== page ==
In fact, the pay cuts can’t even be retroactive to the day of the announcement because they still haven’t told you what your new pay rate will be. The pay cuts can’t go into effect until they tell you what the new pay is, so you have an opportunity to decide whether or not to continue working for that salary. If they announce the specifics on April 15, the cuts cannot take effect until April 16 at the earliest … and frankly it would be terrible form to have them go into effect the next day; they should be giving people time to process the information. (In fact, many states require “reasonable notice,” which one would think is more than a day, but I also haven’t seen any specify what amount that is.)

They also can’t rely on “well, we told you we were making some sort of cut.” They need to tell you specifics before they can implement it, so you can decide whether you’ll work for that or not.

As for what to do, say this: “I of course understand the need for pay cuts right now, but I want to make sure you know that legally, we cannot make them retroactive. The law says they can only be effective going forward after people are informed of their new pay rate. Wage and hour laws don’t permit us to do it retroactively.”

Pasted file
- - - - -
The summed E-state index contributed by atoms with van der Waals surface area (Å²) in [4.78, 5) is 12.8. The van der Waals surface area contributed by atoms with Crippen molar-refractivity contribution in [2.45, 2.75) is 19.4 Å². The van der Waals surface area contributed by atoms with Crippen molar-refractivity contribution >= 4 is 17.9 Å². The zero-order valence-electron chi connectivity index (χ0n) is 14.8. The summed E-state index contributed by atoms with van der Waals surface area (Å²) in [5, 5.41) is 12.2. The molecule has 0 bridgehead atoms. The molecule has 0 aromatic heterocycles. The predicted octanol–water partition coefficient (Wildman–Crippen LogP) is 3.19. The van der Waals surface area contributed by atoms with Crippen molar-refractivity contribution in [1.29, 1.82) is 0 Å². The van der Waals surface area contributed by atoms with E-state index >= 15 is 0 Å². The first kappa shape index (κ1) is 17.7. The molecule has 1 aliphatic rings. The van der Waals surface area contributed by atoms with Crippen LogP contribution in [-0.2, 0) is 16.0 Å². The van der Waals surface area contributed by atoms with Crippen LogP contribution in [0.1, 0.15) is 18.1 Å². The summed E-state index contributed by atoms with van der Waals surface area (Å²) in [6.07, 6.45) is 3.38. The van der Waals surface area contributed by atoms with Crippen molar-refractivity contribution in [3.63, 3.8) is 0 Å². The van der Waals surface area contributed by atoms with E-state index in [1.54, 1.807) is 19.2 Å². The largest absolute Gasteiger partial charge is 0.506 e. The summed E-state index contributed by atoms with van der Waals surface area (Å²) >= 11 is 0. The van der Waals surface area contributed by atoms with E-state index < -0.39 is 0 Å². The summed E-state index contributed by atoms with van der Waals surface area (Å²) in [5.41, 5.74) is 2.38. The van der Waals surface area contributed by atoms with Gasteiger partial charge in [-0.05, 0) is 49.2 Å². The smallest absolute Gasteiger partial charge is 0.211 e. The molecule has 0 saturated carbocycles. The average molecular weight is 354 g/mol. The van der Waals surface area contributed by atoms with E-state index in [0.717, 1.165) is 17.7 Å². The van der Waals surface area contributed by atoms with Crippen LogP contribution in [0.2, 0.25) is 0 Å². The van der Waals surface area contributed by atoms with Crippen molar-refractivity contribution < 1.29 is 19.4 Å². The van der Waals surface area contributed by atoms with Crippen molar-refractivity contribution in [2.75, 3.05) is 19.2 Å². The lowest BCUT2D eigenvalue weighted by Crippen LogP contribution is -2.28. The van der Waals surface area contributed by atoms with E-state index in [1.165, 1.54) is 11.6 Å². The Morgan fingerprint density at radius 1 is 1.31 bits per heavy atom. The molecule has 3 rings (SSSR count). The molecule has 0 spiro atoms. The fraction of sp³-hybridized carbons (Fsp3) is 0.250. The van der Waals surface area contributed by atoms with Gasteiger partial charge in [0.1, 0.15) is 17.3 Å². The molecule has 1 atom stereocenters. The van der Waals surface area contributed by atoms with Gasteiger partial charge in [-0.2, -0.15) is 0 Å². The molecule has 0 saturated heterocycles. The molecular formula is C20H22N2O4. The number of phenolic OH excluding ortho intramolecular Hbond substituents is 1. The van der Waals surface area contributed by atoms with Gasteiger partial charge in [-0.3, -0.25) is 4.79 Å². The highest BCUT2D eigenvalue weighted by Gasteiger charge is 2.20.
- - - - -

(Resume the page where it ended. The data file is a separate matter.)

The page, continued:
Read updates to this letter here and here.

{ 203 comments… read them below }

    1. CastMaster*

      Yeah, don’t have anything to add really except oof. Big oof. I’m relatively new to the workforce, and it keeps amazing me how companies are either ignorant of or purposefully in contradiction with the law.

      1. Gazebo Slayer*

        Yeah, enforcement of most business laws is so lax in the US that they might as well be guidelines rather than laws.

          1. fposte*

            I don’t know that enforcement is laxer there; it’s just that laws don’t always apply the same to nonprofits.

            1. Claire*

              I also think that people tend to mention that they’re working at non-profits while people rarely mention that they’re working at for-profit companies, so if you have 10 people complaining about poor enforcement of business laws and 5 of them work for non-profits, 3 of the people at non-profits will specify and the other 7 won’t mention their sector, thus giving the impression of non-profits being worse. I’m curious about whether non-profits are genuinely more dysfunctional or if it’s just reporting bias.

              1. Batty Twerp*

                That might be because they’re (either the letter writers or the NFPs they work for) looking for caveats that might explain certain behaviour.